References

1. Bárány EH, Linnér E, Lütjen-Drecoll E, et al. Structural and functional effects of trabeculectomy in cynomolgus monkeys. A.v. Graefes Arch Klin Exp Ophthalmol 1972; 184:1–28.
2. Cairns JE. Trabeculectomy. The 2nd Internat Symp on Microsurgery in Glaucoma at Bürgenstock, June 1968. Advanc Ophthalmol 1970; 22:143–53.
3. Cairns JE. Trabeculectomy. Am J Ophthalmol 1968; 66:673–79.
4. Coryllos C. Trabeculectomy: A new glaucoma operation. Bull Hellen Ophthalmol 1967; 35:147–55.
5. Futa R, Marouka S. Furuyoshi N, et al. Fine structural changes of the trabecular meshwork after trabeculotomy. Proc Internat Soc Eye Research 1990; 6:208.
6. Goldmann H. Die Kammerswasservenen und das Poiseuille'sche Gesetz. Ophthalmologica 1949; 118:496.
7. Goldmann H. Der Druck im Schlemm'schen Kanal bei Normalen und bei Glaucoma simplex. Experientia 1950; 6:10.
8. Goldmann H. Abflussdruck, Minutenvolumen und Widerstand der Kammerwasserströmung des Menschen. Doc Ophthalmol 1951; 5–6:278.
9. Grant WM. Further studies on facility of flow through the trabecular meshwork. Arch Ophthalmol 1958; 60:523.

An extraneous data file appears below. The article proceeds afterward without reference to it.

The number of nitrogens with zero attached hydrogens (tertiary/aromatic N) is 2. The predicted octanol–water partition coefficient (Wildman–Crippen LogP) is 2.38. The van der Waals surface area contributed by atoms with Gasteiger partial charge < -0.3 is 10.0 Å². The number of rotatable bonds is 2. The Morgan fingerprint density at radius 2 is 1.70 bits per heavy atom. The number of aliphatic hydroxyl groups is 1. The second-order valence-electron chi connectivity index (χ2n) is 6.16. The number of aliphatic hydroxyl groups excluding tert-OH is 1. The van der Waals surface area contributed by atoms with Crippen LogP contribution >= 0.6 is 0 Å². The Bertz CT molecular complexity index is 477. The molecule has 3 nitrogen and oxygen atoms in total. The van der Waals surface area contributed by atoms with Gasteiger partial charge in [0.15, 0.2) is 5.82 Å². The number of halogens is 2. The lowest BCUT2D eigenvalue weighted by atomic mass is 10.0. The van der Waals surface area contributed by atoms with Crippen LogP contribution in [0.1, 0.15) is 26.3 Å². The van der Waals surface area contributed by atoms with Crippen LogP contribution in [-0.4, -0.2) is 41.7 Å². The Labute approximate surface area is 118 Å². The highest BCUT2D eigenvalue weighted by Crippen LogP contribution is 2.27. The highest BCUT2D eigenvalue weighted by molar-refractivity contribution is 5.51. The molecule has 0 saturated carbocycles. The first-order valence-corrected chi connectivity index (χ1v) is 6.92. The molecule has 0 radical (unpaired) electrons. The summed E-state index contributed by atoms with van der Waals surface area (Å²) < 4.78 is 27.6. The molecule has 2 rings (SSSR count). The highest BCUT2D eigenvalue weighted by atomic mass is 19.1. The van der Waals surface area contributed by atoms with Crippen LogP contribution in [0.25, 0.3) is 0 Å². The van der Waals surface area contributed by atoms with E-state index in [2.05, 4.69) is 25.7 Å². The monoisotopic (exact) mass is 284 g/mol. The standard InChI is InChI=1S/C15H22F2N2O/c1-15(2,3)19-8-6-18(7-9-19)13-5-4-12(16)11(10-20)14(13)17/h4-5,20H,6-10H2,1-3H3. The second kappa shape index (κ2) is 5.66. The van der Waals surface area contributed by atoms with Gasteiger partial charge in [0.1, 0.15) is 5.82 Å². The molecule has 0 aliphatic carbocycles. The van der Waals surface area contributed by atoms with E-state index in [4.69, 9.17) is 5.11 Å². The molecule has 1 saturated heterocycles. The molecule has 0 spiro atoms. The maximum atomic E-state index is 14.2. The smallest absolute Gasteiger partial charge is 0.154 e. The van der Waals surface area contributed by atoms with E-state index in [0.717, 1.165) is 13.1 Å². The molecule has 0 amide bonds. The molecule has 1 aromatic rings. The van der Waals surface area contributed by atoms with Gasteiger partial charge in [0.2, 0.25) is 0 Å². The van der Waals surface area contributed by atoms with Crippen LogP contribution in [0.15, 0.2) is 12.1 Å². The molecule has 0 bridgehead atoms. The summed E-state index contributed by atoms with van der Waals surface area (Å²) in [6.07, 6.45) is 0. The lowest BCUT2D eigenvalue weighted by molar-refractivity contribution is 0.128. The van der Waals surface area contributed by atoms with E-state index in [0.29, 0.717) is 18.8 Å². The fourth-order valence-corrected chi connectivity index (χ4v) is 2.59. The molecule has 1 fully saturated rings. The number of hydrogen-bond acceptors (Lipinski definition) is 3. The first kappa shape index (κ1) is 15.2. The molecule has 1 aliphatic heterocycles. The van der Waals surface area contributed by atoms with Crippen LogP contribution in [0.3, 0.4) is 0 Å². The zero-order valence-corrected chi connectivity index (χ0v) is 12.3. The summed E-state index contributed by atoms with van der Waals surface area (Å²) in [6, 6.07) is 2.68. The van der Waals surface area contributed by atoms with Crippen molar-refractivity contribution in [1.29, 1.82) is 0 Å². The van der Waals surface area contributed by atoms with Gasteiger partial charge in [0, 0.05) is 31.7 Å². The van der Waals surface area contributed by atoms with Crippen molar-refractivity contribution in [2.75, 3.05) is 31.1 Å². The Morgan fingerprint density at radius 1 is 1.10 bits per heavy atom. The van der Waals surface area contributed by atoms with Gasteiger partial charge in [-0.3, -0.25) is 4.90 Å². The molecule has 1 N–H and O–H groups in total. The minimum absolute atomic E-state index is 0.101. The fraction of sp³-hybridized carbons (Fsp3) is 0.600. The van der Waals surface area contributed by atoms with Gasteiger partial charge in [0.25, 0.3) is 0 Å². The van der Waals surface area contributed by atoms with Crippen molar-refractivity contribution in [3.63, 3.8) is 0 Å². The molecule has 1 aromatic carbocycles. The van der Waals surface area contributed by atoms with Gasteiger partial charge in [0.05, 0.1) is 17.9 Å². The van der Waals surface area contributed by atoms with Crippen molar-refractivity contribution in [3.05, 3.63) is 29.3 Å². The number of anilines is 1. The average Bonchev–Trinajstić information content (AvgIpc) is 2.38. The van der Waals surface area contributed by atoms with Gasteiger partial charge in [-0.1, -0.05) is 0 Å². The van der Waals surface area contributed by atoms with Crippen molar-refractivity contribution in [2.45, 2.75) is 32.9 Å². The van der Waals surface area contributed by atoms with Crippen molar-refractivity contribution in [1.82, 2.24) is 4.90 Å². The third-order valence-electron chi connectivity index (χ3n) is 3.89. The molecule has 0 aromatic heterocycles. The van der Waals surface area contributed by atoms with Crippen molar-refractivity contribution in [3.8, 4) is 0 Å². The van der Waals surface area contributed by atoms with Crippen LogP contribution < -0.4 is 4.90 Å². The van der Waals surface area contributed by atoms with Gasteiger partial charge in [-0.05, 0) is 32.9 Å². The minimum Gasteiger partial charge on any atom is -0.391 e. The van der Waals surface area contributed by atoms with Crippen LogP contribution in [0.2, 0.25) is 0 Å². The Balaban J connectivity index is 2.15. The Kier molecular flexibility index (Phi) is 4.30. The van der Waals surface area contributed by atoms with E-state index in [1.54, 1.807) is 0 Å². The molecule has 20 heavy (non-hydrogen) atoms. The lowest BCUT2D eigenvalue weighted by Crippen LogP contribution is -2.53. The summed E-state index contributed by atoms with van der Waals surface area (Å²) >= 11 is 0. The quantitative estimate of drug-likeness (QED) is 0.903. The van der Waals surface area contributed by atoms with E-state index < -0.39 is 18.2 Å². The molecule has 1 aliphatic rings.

10. Linnér E. Measurement of the pressure in Schlemm's canal and in the anterior chamber of the human eye. Experientia 1949; 5:451–53.
11. Linnér E. The outflow pressure in normal and glaucomatous eyes. Acta Ophthalmol 1955; 23:101–16.
12. Linnér E. Some experiences of microsurgical trabeculotomy and trabeculectomy ab externo in chronic simple glaucoma. The 2nd Internat Symp on Microsurger in Glaucoma at Bürgenstock, June 1968. Advanc Ophthalmol 1970; 22:132–35.
13. Linnér E. Microsurgical trabeculectomy ab externo in glaucoma. Trans Ophthalmol Soc U.K. 1969; 89:475–79.
14. Linnér E. Kammarwasserabflusswege nach trabekulektomie bei glaukom-patienten. Klin Mbl Augenheilk 1989; 195:291–93.
15. Linnér E. Aqueous outflow routes following trabeculectomy. New Trends Ophthalmol 1992; 7:173–76.
16. Neuhann T, Scharrer A, Haeflinger E. Excimer laser trabecular ablation ab interno to treat chronic open-angle glaucoma in a pilot study. Ocular Surgery News 2001;November 10.
17. Seidel E. A.v. Graefes Arch Klin Exp Ophthalmol 1921;104:403.
18. Sugar HS. Experimental trabeculectomy in glaucoma. Am J Ophthalmol 1961; 51:623.
© 2002 Lippincott Williams & Wilkins, Inc.